“A New Blueprint to Transform Your Go-To-Market Strategy”

Sam Wortman Avatar photo

The market of today is no longer that of yesterday’s, and it has undergone vast transformations to meet the demands of contemporary Software as a Service (SaaS) customers. At the same time, companies are coming to the boardroom with widely different expectations than those that came with the sales-led model that dominated earlier markets and shaped go-to-market (GTM) strategies. 

Now, more than ever before, business-to-business (B2B) buyers have become evaluation-first buyers; they expect expert support and guidance during the entire customer journey, and they’re steeped in significant amounts of information about your software well before demo. When customers make a purchase in today’s SaaS environment, they demand a guarantee that the purchase will deliver on its promise and exceed its expected value. 

The sales-led model of decades past

Most of us in the SaaS industry are aware and used to the sales-led models made popular decades ago by companies like Cisco and Intel. However, these models are no longer as effective as they once were; markets have changed and so have the buyers. We live in a digital world, and every modern business has evolved into a tech company. This yields savvier and more discerning buyers who often center their purchase decisions around “kicking the tires” of your product. 

Sales-led GTM models are notorious for driving a purchase decision through personal connections rather than a product’s proven ability to solve the buyer’s problems. Customers don’t get the chance to intimately experience the solution and are unable to interact with it in a meaningful, hands-on way prior to signing a contract and going through a lengthy integration. The teams below the decision maker “get stuck” using whatever was bought through that process. This ultimately results in dissatisfied customers, missed revenue, and squandered value. 

And therefore, it’s not surprising this has been the main driver for evolving entire GTM strategies away from the sales-led model. 

Moving towards product-led growth

For business-to-consumer (B2C) brands that have found a place in our homes—Netflix, Spotify, Disney Plus, and more—the defining characteristics of their GTM strategy is giving their buyers complete anatomy and control over the ability to start and stop usage on demand without ever interacting with the vendor. Think: quick sign ups with just a credit card number. 

These brands mentioned above are seeing the benefits of a product-led model to drive rapid user acquisition, leveraged by open source and freemium product editions to jumpstart interest and usage. 

However, product-led growth doesn’t work the same in B2B. It’s typically one of two-prongs in GTM strategies for the likes of industry leaders like Snowflake, Zoom, and even the famously Product-led company, Slack. An enterprise motion is the other half of the two-pronged equation to  ensure profit that will sustain the company for years to come. 

The future is here: buyer-led growth

Buyer-led growth is the main driving force in modern enterprise sales where the function of PreSales is indispensable. Today’s buyers are highly-educated on your solution, expect an in-depth evaluation, and often are already using the product in question due to an open-source or trial-based product-led offering. New buying experiences that are completely customer-centric must be delivered by vendors if they hope to survive the thick competition and harsh opinions and feedback.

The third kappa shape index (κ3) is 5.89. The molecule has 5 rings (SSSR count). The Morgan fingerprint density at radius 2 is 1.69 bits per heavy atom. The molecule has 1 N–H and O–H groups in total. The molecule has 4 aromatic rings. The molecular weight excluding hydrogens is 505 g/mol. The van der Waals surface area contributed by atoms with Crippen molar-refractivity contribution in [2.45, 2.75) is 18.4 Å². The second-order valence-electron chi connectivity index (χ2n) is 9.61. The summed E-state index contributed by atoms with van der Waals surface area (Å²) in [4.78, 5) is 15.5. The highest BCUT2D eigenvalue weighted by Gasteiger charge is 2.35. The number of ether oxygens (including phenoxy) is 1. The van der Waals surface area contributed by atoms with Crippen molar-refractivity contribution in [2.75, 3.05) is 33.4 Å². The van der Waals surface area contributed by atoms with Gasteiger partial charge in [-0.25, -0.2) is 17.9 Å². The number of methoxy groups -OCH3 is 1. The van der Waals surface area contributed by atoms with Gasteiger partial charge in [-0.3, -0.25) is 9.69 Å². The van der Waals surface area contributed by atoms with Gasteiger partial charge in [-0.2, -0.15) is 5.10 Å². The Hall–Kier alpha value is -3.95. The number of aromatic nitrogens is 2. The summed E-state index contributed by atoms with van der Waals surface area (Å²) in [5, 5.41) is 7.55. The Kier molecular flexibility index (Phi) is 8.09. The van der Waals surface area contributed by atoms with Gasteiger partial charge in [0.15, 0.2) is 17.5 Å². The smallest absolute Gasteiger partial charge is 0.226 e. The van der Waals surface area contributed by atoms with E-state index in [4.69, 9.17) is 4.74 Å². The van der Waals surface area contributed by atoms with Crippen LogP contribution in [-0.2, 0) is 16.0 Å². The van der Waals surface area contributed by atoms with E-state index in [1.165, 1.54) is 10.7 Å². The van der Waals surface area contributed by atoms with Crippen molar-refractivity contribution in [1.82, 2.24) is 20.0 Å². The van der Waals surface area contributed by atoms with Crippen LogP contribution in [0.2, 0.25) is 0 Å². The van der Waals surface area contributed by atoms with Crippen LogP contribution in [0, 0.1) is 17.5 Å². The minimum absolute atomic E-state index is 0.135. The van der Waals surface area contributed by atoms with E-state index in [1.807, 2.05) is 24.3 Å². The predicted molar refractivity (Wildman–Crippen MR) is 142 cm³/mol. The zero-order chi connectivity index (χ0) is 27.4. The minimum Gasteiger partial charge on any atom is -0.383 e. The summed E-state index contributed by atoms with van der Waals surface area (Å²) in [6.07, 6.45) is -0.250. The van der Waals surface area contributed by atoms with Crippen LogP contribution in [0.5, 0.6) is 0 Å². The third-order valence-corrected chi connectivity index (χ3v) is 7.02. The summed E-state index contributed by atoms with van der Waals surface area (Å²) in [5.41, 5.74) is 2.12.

The bottom line? For the future of B2B companies to survive and thrive in the current climate, they must build up—what Vivun’s CEO Matt Darrow calls—their “buyer-led growth muscle.” This means increasing PreSales investments and enabling those teams to have a larger impact on and more control over the buying process. It’s the PreSales team members that have the ability to successfully sell products to buyers, showcasing what impact the product will have on the overall business, and facilitating game-changing encounters and transparent purchasing experiences. 

Which go-to-market strategy is for you?

First, not every sales model has a standard fit like a shoe size.

In Darrow’s recent Forbes article, he writes, “Product-led strategies are useful to penetrate markets, gobble up users and lay the groundwork for future monetization. Sales-led strategies continue to thrive when dealing with large, Fortune 100 companies whose political processes require an emphasis on the relationship over the product. Buyer-led strategies are where relationships turn from casual month-to-month trials into long-term contractual agreements.”

Simply put, companies must assess what approach, or combination of approaches, to take for each individual buyer as use cases and expectations vary widely. Blending and melding elements of each approach will enable you to craft a winning strategy that works well for your company and its goals in a demanding market. It’s important to consider the buyer-led growth approach; you may already be doing it in an unstructured way, and when given the appropriate attention and investment, this is your key to addressing current market trends, driving innovation, and sustaining revenue growth. 

Here’s the reality: PreSales has the necessary technical and sales acumen to communicate the value of your company’s product(s) with the buyer at an expert-level and never lose sight of what it takes to close each individual deal. These professionals are perfectly positioned to help your company get your products in hands looking to make meaningful purchases and are the driving force of this newly defined GTM strategy. Constructing a robust PreSales department based on a buyer-led growth blueprint, or hybrid one, will lead you to align buyers, products, and sales to increase and accelerate revenue.

Sam Wortman Avatar photo August 13, 2021